Dr Sarah Elliott answers questions from cat owners, with topics including why cats roam, and why a cat might be howling and pacing at night.
In our recent live Facebook Q&A, vet Dr Sarah Elliott answered cat owners’ veterinary questions. If you missed it, here’s a roundup of some of the topics discussed:
Why does my cat roam for days on end?
My 18-month-old cat often goes on long, four or five day expeditions. He's neutered. Is this normal for a young male cat or should I be worried?
This could be normal – at 18 months he's reached what is known as 'social maturity' and at this point cats start wanting to maintain a territory. Territory size can vary from cat to cat, ranging from just the house where they live to miles of space outside of the house. Cats will spend a large portion of their time patrolling their territory, and as your cat is young, he'll be trying to establish himself.
Please make sure that he is microchipped and wearing a safety quick-release collar so that he can be identified. It’s great that he is neutered. For his own safety, it might be worth keeping him in at night.
Why does my cat have a bald patch?
My female neutered kitty of six years old has a bald patch on her lower belly where the milk ducts are. She is treated with a flea product prescribed by the vet, worm tablets and is slightly overweight. What is causing this bald patch?
It may be worth getting this checked by the vet. It may be that the fur has naturally thinned here due to contact with her bed or floor, and this could be exacerbated by her being a little overweight. This is also a common area for cats to overgroom, causing the fur to thin. Overgrooming can occur as a response to an itch or allergy, stress or pain in this area. For these reasons, it would be worth getting her checked over, and the vet can also give you some tips on how to get her trimmed down as being in good shape will really benefit her health.
Why does my cat scratch her ears excessively?
Our cat scratches her ears a lot (around four or five times a day) but she doesn’t seem to have mites and she isn’t anxious. Could there be another reason why she is doing it? We got her from Cats Protection three months ago and she has always done it.
The scratching sounds a little excessive, and it might be wise to have a vet take a look down the ear canal with an otoscope. The ear canals can look clean on the outside, but cats may have ear mites that are not visible outwardly, deeper infections, ear polyps or even foreign bodies down there, so it is worth ruling anything more sinister out with your vet first. Cats can also get sunburnt or bitten by insects on the tips of the ears, especially at this time of year which can cause some irritation.
My cat's coat is matted – what can I do?
My newly adopted long-haired cat, aged 10 years old, is really well settled but his coat is matted so I cannot groom him properly. He is shedding everywhere. What is the best thing to do without upsetting him?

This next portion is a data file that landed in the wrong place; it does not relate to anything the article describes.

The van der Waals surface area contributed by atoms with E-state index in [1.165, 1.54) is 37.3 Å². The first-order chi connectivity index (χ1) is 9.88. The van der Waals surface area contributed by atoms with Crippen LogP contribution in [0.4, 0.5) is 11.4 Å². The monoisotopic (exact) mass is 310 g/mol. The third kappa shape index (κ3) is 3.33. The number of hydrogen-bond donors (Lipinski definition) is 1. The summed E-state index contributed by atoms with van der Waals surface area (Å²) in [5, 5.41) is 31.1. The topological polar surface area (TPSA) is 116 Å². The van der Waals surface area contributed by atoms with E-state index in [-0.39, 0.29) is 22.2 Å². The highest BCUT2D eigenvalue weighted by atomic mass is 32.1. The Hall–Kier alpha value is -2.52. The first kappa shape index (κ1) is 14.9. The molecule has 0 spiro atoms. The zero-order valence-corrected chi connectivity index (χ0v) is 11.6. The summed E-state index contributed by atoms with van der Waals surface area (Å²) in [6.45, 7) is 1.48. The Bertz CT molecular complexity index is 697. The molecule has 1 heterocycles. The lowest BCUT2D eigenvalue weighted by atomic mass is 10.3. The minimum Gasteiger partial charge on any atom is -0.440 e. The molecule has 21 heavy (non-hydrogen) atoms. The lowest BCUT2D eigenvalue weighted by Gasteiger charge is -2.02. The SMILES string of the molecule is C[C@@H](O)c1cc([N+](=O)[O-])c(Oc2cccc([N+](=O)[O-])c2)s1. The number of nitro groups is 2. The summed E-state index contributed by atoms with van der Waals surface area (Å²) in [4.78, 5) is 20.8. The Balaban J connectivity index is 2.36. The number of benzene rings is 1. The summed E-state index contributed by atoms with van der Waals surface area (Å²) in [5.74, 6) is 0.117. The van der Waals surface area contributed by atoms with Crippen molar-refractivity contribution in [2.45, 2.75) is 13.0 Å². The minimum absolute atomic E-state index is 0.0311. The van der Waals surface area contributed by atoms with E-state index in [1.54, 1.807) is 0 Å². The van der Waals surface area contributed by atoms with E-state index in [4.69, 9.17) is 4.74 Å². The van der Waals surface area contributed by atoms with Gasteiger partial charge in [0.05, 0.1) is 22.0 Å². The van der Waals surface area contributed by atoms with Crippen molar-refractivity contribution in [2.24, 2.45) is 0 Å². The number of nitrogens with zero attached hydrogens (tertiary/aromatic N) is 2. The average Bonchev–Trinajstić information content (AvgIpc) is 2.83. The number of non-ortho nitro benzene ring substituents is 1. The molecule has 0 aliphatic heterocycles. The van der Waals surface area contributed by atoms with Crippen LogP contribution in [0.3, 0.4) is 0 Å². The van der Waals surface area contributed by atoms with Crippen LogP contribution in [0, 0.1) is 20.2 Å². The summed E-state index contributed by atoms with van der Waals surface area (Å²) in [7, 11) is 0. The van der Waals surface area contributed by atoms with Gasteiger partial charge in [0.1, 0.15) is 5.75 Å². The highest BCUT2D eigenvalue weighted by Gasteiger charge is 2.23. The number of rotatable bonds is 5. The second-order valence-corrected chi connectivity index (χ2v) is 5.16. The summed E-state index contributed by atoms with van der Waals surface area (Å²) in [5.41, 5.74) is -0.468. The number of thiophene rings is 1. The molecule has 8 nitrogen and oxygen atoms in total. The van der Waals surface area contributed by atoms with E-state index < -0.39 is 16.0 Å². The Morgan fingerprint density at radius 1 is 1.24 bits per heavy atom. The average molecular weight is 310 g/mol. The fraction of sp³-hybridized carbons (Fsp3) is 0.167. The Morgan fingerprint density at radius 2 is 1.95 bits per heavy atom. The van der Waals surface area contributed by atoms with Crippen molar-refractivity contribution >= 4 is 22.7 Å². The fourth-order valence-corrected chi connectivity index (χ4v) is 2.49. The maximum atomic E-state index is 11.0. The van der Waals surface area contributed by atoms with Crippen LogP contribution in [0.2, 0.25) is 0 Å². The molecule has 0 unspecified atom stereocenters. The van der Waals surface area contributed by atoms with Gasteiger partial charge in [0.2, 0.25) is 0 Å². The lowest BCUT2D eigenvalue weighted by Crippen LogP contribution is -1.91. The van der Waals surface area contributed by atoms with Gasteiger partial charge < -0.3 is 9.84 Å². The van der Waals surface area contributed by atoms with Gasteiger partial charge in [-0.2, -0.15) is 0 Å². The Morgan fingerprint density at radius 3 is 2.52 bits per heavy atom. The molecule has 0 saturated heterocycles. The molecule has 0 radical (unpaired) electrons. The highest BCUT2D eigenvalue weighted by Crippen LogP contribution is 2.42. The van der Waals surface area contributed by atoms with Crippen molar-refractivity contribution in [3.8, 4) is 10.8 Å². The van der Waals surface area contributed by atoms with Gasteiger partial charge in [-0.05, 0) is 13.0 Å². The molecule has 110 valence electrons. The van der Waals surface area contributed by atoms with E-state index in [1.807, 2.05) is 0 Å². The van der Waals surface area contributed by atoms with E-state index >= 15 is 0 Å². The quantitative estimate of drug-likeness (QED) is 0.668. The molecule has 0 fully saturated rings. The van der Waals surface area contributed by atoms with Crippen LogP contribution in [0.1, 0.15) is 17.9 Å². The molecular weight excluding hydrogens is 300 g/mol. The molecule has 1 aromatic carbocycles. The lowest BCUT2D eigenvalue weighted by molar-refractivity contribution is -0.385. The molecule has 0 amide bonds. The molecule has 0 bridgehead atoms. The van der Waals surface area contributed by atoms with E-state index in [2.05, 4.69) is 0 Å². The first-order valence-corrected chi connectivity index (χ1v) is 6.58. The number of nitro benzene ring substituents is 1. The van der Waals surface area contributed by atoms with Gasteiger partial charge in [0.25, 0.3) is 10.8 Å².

It's lovely to hear you have recently adopted a cat in need. If his coat is very matted, then it may be too painful for him to be groomed. The best thing to do may be to take him to your local vets, where they might be able to shave away the mats with safety clippers. Again, this may be too painful for him if he is very matted, so the vet may need to give him a little sedation to facilitate the process. Once the mats are gone, you can start daily pain-free grooming and hopefully prevent him from getting matted again. I hope that helps and best of luck!
Why is my cat howling and pacing?
My cat is 10 years old and she is on thyroid medication for a condition. She howls every night and paces around. She seems to sleep ok during the day and urinates a lot in her litter tray. Could the howling be a side effect of her medication?
I'm sorry to hear your cat has been unwell with her thyroid condition.
Yowling and pacing could be a sign that her medication needs adjusting, so I would certainly mention this to your vet. Cats can also develop a form of dementia as they age, which can present as restlessness and increased vocalisation. Any change in her thirst or urination could be a sign of an early kidney problem, and it is unlikely that what you describe is a side effect of her medication.
It would certainly be worth taking her along to a vet appointment and having a discussion about all the things you have highlighted.
Veterinary note: Please note that we are unable to give specific advice on your cat's health or any change in behaviour observed. For more advice, please check our veterinary guides.
Consult your vet if you have a specific concern about your cat.
Would you like to ask one of Cats Protection's experts a question? Don't miss the next live Facebook Q&A sessions: speak to Behaviourist Nicky Trevorrow on 29 June; or vet Dr Sarah Elliott on 13 July. All Q&As are held on Cats Protection's national Facebook page from 2pm. See you there!